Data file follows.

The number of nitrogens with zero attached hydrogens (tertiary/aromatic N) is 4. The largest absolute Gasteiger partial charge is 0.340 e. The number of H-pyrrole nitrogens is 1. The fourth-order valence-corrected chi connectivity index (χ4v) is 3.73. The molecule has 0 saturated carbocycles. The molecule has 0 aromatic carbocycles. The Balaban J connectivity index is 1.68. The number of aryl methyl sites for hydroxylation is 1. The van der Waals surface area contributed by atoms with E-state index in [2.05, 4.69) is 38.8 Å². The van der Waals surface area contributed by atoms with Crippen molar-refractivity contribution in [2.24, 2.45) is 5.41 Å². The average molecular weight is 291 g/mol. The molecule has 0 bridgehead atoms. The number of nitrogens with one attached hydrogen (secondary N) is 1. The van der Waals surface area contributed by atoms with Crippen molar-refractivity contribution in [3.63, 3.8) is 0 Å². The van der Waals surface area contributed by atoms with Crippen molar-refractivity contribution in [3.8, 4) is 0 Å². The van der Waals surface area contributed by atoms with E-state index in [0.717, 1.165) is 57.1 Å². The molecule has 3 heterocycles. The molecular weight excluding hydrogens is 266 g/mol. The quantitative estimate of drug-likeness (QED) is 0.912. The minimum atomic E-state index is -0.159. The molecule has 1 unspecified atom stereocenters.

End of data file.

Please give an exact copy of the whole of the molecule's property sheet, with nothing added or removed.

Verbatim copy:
The number of nitrogens with zero attached hydrogens (tertiary/aromatic N) is 4. The largest absolute Gasteiger partial charge is 0.340 e. The number of H-pyrrole nitrogens is 1. The fourth-order valence-corrected chi connectivity index (χ4v) is 3.73. The molecule has 0 saturated carbocycles. The molecule has 0 aromatic carbocycles. The Balaban J connectivity index is 1.68. The number of aryl methyl sites for hydroxylation is 1. The van der Waals surface area contributed by atoms with E-state index in [2.05, 4.69) is 38.8 Å². The van der Waals surface area contributed by atoms with Crippen molar-refractivity contribution in [2.24, 2.45) is 5.41 Å². The average molecular weight is 291 g/mol. The molecule has 0 bridgehead atoms. The number of nitrogens with one attached hydrogen (secondary N) is 1. The van der Waals surface area contributed by atoms with Crippen molar-refractivity contribution in [3.63, 3.8) is 0 Å². The van der Waals surface area contributed by atoms with Crippen molar-refractivity contribution in [3.8, 4) is 0 Å². The van der Waals surface area contributed by atoms with E-state index in [0.717, 1.165) is 57.1 Å². The molecule has 3 heterocycles. The molecular weight excluding hydrogens is 266 g/mol. The quantitative estimate of drug-likeness (QED) is 0.912. The minimum atomic E-state index is -0.159. The molecule has 1 unspecified atom stereocenters.